– BraMa
    Aug 7, 2019 at 5:57
  • @nnnnnn, true that term came up when I was searching professional. Let me fix that.
    – tk421
    Aug 7, 2019 at 21:01
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    How do any of these suggestions express the fact that they didn't learn the skill in a formal context?
    – Barmar
    Aug 7, 2019 at 22:03
  • I don't believe that there is a formal definition of a master in terms of craft skills any more. In the days of the guilds a master was someone who had completed his apprenticeship (and so become a journeyman), completed a masterpiece to the satisfaction of his guild, and then gone on to set up a workshop, employ journeymen and take on apprentices. This structure hasn't existed for about two centuries so there aren't any masters anymore. There are plenty of highly skilled craftsmen but, without an accreditation system, none of them can legitimately call himself a master craftsmen.
    – BoldBen
    Aug 12, 2019 at 1:32

The answer is in the title. Not the question title, but the trade title.

When discussing a trade, a person cannot claim the title until they are at least somewhat experienced at that trade. Someone who is in process of learning a trade is an apprentice, undergoing an apprenticeship, or else they are teaching themselves.

There's been suggestions that speak about mastery, but the question of expertise in a trade has more to do with whether a person has done certain things with the knowledge of the trade. I couldn't call an expert carpenter a master carpenter unless they have had an apprentice, as there is a relationship between master and apprentice in that you require an apprentice to be a master, and you require learning from a master to be an apprentice.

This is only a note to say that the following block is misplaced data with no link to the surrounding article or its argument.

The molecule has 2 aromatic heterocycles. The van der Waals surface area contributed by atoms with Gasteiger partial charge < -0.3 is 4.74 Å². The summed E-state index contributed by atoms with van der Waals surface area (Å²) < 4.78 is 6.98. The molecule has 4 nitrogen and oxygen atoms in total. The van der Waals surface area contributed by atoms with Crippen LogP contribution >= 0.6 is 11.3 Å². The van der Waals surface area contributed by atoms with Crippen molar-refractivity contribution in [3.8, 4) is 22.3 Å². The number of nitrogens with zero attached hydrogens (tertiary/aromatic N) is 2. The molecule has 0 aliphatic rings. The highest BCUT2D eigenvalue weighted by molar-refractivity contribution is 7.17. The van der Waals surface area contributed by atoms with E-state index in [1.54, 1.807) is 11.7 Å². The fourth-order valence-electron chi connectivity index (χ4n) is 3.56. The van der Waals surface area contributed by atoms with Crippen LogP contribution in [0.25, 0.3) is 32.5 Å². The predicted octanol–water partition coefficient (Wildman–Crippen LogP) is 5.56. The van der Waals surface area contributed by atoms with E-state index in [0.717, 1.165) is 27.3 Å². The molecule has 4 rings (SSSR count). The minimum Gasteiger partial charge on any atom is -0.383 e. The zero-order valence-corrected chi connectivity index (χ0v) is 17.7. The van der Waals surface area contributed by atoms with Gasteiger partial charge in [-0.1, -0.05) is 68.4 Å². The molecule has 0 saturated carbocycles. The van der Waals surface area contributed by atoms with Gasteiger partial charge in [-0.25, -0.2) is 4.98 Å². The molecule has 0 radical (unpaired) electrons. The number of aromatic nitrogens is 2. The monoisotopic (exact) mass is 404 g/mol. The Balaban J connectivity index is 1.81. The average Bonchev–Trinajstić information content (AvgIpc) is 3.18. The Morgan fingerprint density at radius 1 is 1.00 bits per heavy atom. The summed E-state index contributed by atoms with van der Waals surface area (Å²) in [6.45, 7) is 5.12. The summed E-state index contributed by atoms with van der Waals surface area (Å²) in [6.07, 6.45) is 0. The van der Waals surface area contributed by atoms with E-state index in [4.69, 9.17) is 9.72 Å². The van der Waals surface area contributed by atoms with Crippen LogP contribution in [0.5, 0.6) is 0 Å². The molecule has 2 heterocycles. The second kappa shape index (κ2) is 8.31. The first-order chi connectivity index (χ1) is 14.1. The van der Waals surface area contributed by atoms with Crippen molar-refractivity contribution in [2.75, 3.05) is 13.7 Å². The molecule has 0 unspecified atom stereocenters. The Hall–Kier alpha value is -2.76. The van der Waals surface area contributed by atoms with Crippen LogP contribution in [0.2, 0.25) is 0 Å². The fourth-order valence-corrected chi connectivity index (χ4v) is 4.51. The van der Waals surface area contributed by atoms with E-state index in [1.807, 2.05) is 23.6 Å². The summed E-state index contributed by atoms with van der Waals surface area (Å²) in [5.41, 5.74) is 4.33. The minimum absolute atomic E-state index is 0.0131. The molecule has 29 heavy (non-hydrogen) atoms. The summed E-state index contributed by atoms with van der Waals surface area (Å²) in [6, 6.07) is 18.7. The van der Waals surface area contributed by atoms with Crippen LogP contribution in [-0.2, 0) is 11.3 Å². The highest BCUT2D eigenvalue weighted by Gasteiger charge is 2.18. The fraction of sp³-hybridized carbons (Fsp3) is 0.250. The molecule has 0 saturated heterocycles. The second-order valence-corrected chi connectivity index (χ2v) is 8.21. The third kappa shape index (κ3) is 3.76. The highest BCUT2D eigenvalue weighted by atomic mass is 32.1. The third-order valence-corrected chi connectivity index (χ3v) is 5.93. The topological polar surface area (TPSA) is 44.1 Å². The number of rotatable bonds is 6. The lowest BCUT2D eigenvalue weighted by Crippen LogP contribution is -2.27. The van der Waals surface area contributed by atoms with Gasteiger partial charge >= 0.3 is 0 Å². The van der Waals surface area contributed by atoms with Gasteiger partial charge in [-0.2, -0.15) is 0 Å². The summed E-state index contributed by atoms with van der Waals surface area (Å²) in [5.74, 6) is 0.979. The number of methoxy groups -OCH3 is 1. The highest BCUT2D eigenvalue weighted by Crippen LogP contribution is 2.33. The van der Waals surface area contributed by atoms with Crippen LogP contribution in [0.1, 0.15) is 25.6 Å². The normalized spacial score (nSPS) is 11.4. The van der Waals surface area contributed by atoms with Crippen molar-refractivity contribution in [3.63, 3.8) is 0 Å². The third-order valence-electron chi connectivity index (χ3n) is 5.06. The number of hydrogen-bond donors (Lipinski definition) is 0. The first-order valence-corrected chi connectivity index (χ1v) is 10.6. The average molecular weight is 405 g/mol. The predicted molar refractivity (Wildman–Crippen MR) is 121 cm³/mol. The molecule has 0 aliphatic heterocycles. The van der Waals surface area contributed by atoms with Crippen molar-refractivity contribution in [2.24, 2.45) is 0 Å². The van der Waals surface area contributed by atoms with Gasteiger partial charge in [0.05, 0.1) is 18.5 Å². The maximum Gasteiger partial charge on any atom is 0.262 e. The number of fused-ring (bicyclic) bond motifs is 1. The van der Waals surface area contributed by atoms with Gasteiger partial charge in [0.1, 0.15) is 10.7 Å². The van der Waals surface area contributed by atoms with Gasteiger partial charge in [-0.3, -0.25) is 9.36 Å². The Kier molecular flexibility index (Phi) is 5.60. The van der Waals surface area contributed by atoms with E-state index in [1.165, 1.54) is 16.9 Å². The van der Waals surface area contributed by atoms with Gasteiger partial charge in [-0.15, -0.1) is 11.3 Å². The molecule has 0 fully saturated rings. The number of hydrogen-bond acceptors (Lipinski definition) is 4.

So, really, you are either, in order from least important to most:

  • Not a tradesman
  • An apprentice
  • A (novice, experienced, or expert) tradesman (plumber, carpenter, mason, etc.)
  • A master of a trade
  • In my humble opinion, mastery also requires skills of instructing an apprenticeship.
    – vectory
    Aug 11, 2019 at 19:32
  • Bill Gates dropped out of college. So he couldn't claim to be an expert programmer?
    – Barmar
    Aug 12, 2019 at 4:21
  • @Barmar I don't understand your question. I didn't mention college or what happens when you drop out of a course of study. Putting that aside for now, my comment on expertise was this: "...but the question of expertise in a trade has more to do with whether a person has done certain things with the knowledge of the trade."
    – psosuna
    Aug 12, 2019 at 21:20
  • Then how does this answer relate to the question, which is how you refer to someone depending on whether or not they've gone through formal education in their respective field? I don't think it's about different stages of mastery.
    – Barmar
    Aug 12, 2019 at 21:26
  • @Barmar That question is answered in the very first line of my answer. You call an expert in a field by their trade title. The rest of the answer details how you refer to that tradesman depending on their skill level. You're essentially missing the forest for the trees. Say a business card. As a doctor, you sign it with the name, "So-and-so, M.D." If you're a tradesman, you don't put M.D. or Ph.D. or J.D. or anything like that. You use your trade title. "So-and-so, Carpenter." You can add a sense of mastery to expand with. "So-and-so, Master Carpenter."
    – psosuna
    Aug 12, 2019 at 22:59